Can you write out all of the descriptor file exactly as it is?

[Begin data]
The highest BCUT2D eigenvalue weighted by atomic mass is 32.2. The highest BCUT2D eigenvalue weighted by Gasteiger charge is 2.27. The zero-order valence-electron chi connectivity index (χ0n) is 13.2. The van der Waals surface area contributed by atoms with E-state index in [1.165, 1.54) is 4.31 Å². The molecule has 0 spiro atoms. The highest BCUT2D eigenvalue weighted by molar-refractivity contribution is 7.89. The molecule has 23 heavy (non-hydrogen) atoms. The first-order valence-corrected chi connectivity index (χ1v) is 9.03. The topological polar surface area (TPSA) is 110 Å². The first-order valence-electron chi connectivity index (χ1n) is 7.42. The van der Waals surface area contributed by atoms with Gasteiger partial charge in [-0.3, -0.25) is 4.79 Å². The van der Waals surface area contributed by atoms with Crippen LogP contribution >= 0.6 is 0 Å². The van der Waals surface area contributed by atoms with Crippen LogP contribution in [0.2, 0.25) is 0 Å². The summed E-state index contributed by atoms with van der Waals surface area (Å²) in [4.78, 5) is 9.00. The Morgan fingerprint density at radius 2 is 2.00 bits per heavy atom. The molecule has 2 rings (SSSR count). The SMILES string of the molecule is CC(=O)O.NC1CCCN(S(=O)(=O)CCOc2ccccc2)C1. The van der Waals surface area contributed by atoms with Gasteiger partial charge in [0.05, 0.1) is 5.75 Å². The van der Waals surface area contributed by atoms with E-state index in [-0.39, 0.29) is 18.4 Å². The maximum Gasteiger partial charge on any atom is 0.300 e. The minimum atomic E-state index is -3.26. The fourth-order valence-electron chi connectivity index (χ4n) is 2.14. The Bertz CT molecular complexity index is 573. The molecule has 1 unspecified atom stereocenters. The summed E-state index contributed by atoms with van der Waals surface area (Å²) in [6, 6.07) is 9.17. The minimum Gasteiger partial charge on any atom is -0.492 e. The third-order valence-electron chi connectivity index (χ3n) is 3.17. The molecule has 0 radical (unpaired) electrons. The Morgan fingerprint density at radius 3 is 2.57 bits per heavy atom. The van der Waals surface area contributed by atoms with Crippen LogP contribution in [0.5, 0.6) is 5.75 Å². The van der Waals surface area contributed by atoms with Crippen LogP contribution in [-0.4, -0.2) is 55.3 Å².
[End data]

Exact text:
The highest BCUT2D eigenvalue weighted by atomic mass is 32.2. The highest BCUT2D eigenvalue weighted by Gasteiger charge is 2.27. The zero-order valence-electron chi connectivity index (χ0n) is 13.2. The van der Waals surface area contributed by atoms with E-state index in [1.165, 1.54) is 4.31 Å². The molecule has 0 spiro atoms. The highest BCUT2D eigenvalue weighted by molar-refractivity contribution is 7.89. The molecule has 23 heavy (non-hydrogen) atoms. The first-order valence-corrected chi connectivity index (χ1v) is 9.03. The topological polar surface area (TPSA) is 110 Å². The first-order valence-electron chi connectivity index (χ1n) is 7.42. The van der Waals surface area contributed by atoms with Gasteiger partial charge in [-0.3, -0.25) is 4.79 Å². The van der Waals surface area contributed by atoms with Crippen LogP contribution >= 0.6 is 0 Å². The van der Waals surface area contributed by atoms with Crippen LogP contribution in [0.2, 0.25) is 0 Å². The summed E-state index contributed by atoms with van der Waals surface area (Å²) in [4.78, 5) is 9.00. The Morgan fingerprint density at radius 2 is 2.00 bits per heavy atom. The molecule has 2 rings (SSSR count). The SMILES string of the molecule is CC(=O)O.NC1CCCN(S(=O)(=O)CCOc2ccccc2)C1. The van der Waals surface area contributed by atoms with Gasteiger partial charge in [0.05, 0.1) is 5.75 Å². The van der Waals surface area contributed by atoms with E-state index in [-0.39, 0.29) is 18.4 Å². The maximum Gasteiger partial charge on any atom is 0.300 e. The minimum atomic E-state index is -3.26. The fourth-order valence-electron chi connectivity index (χ4n) is 2.14. The Bertz CT molecular complexity index is 573. The molecule has 1 unspecified atom stereocenters. The summed E-state index contributed by atoms with van der Waals surface area (Å²) in [6, 6.07) is 9.17. The minimum Gasteiger partial charge on any atom is -0.492 e. The third-order valence-electron chi connectivity index (χ3n) is 3.17. The molecule has 0 radical (unpaired) electrons. The Morgan fingerprint density at radius 3 is 2.57 bits per heavy atom. The van der Waals surface area contributed by atoms with Crippen LogP contribution in [0.5, 0.6) is 5.75 Å². The van der Waals surface area contributed by atoms with Crippen LogP contribution in [-0.4, -0.2) is 55.3 Å².